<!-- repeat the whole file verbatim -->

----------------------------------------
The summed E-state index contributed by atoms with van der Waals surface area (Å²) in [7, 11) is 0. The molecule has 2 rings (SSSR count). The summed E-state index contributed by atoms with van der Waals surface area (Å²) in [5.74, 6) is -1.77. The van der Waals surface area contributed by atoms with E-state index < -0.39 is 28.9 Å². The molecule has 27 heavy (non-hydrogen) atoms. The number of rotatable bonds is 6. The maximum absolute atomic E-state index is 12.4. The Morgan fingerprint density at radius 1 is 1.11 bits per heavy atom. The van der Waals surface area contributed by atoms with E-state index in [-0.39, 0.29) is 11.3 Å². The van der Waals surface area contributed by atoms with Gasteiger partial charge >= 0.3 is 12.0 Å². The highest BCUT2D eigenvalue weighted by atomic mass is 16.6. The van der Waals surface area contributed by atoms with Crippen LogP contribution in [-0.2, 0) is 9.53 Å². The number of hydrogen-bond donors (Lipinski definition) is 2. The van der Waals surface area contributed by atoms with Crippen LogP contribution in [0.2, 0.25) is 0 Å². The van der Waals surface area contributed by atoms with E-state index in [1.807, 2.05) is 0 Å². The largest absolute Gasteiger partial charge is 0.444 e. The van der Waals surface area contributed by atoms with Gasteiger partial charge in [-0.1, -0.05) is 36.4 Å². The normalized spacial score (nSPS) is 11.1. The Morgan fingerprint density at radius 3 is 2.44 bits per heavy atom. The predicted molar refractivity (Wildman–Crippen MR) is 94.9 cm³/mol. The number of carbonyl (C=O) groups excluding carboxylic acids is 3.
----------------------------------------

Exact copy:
The summed E-state index contributed by atoms with van der Waals surface area (Å²) in [7, 11) is 0. The molecule has 2 rings (SSSR count). The summed E-state index contributed by atoms with van der Waals surface area (Å²) in [5.74, 6) is -1.77. The van der Waals surface area contributed by atoms with E-state index < -0.39 is 28.9 Å². The molecule has 27 heavy (non-hydrogen) atoms. The number of rotatable bonds is 6. The maximum absolute atomic E-state index is 12.4. The Morgan fingerprint density at radius 1 is 1.11 bits per heavy atom. The van der Waals surface area contributed by atoms with E-state index in [-0.39, 0.29) is 11.3 Å². The van der Waals surface area contributed by atoms with Gasteiger partial charge >= 0.3 is 12.0 Å². The highest BCUT2D eigenvalue weighted by atomic mass is 16.6. The van der Waals surface area contributed by atoms with Crippen LogP contribution in [-0.2, 0) is 9.53 Å². The number of hydrogen-bond donors (Lipinski definition) is 2. The van der Waals surface area contributed by atoms with Crippen LogP contribution in [0.2, 0.25) is 0 Å². The van der Waals surface area contributed by atoms with E-state index in [1.807, 2.05) is 0 Å². The largest absolute Gasteiger partial charge is 0.444 e. The van der Waals surface area contributed by atoms with Gasteiger partial charge in [-0.1, -0.05) is 36.4 Å². The normalized spacial score (nSPS) is 11.1. The Morgan fingerprint density at radius 3 is 2.44 bits per heavy atom. The predicted molar refractivity (Wildman–Crippen MR) is 94.9 cm³/mol. The number of carbonyl (C=O) groups excluding carboxylic acids is 3.